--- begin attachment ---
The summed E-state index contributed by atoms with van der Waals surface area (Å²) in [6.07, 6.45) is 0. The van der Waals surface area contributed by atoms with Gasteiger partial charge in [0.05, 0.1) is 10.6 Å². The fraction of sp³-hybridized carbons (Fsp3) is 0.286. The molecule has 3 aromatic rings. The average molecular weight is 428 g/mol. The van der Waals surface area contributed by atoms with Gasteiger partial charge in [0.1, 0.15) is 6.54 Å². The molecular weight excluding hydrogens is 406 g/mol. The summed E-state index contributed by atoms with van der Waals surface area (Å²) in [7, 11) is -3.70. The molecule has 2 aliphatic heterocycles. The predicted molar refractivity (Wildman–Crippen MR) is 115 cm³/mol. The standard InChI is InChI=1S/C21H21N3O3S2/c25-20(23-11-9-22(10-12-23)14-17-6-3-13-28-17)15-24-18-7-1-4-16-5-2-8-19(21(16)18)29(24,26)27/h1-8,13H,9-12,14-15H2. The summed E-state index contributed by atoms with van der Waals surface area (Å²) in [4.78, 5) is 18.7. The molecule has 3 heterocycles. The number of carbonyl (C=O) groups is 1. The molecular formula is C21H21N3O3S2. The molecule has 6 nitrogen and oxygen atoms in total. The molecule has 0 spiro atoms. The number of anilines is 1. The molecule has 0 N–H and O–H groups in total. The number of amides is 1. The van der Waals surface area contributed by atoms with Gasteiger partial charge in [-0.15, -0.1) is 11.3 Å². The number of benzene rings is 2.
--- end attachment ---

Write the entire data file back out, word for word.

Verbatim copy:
The summed E-state index contributed by atoms with van der Waals surface area (Å²) in [6.07, 6.45) is 0. The van der Waals surface area contributed by atoms with Gasteiger partial charge in [0.05, 0.1) is 10.6 Å². The fraction of sp³-hybridized carbons (Fsp3) is 0.286. The molecule has 3 aromatic rings. The average molecular weight is 428 g/mol. The van der Waals surface area contributed by atoms with Gasteiger partial charge in [0.1, 0.15) is 6.54 Å². The molecular weight excluding hydrogens is 406 g/mol. The summed E-state index contributed by atoms with van der Waals surface area (Å²) in [7, 11) is -3.70. The molecule has 2 aliphatic heterocycles. The predicted molar refractivity (Wildman–Crippen MR) is 115 cm³/mol. The standard InChI is InChI=1S/C21H21N3O3S2/c25-20(23-11-9-22(10-12-23)14-17-6-3-13-28-17)15-24-18-7-1-4-16-5-2-8-19(21(16)18)29(24,26)27/h1-8,13H,9-12,14-15H2. The summed E-state index contributed by atoms with van der Waals surface area (Å²) in [4.78, 5) is 18.7. The molecule has 3 heterocycles. The number of carbonyl (C=O) groups is 1. The molecular formula is C21H21N3O3S2. The molecule has 6 nitrogen and oxygen atoms in total. The molecule has 0 spiro atoms. The number of anilines is 1. The molecule has 0 N–H and O–H groups in total. The number of amides is 1. The van der Waals surface area contributed by atoms with Gasteiger partial charge in [-0.15, -0.1) is 11.3 Å². The number of benzene rings is 2.